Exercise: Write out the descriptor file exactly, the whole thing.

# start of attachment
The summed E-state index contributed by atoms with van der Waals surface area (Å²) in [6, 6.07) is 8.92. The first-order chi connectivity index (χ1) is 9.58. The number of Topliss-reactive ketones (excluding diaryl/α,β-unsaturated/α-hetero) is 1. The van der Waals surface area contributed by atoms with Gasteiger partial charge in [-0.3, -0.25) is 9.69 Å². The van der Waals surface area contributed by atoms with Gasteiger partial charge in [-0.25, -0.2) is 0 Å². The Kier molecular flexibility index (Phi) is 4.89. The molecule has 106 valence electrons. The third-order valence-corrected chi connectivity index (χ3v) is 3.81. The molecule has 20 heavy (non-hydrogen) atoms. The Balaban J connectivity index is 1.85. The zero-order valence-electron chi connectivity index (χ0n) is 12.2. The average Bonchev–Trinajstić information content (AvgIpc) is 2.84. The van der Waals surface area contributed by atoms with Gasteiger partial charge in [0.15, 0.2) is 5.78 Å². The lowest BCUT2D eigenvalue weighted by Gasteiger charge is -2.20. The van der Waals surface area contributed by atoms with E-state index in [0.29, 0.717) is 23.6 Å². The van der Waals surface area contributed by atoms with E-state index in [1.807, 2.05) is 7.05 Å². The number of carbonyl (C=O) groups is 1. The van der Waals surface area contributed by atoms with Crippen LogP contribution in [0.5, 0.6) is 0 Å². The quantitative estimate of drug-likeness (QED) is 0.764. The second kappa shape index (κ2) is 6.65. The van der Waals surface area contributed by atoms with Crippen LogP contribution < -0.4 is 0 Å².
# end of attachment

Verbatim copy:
The summed E-state index contributed by atoms with van der Waals surface area (Å²) in [6, 6.07) is 8.92. The first-order chi connectivity index (χ1) is 9.58. The number of Topliss-reactive ketones (excluding diaryl/α,β-unsaturated/α-hetero) is 1. The van der Waals surface area contributed by atoms with Gasteiger partial charge in [-0.3, -0.25) is 9.69 Å². The van der Waals surface area contributed by atoms with Gasteiger partial charge in [-0.25, -0.2) is 0 Å². The Kier molecular flexibility index (Phi) is 4.89. The molecule has 106 valence electrons. The third-order valence-corrected chi connectivity index (χ3v) is 3.81. The molecule has 20 heavy (non-hydrogen) atoms. The Balaban J connectivity index is 1.85. The zero-order valence-electron chi connectivity index (χ0n) is 12.2. The average Bonchev–Trinajstić information content (AvgIpc) is 2.84. The van der Waals surface area contributed by atoms with Gasteiger partial charge in [0.15, 0.2) is 5.78 Å². The lowest BCUT2D eigenvalue weighted by Gasteiger charge is -2.20. The van der Waals surface area contributed by atoms with E-state index in [0.29, 0.717) is 23.6 Å². The van der Waals surface area contributed by atoms with E-state index in [1.807, 2.05) is 7.05 Å². The number of carbonyl (C=O) groups is 1. The van der Waals surface area contributed by atoms with Crippen LogP contribution in [0.5, 0.6) is 0 Å². The quantitative estimate of drug-likeness (QED) is 0.764. The second kappa shape index (κ2) is 6.65. The van der Waals surface area contributed by atoms with Crippen LogP contribution < -0.4 is 0 Å².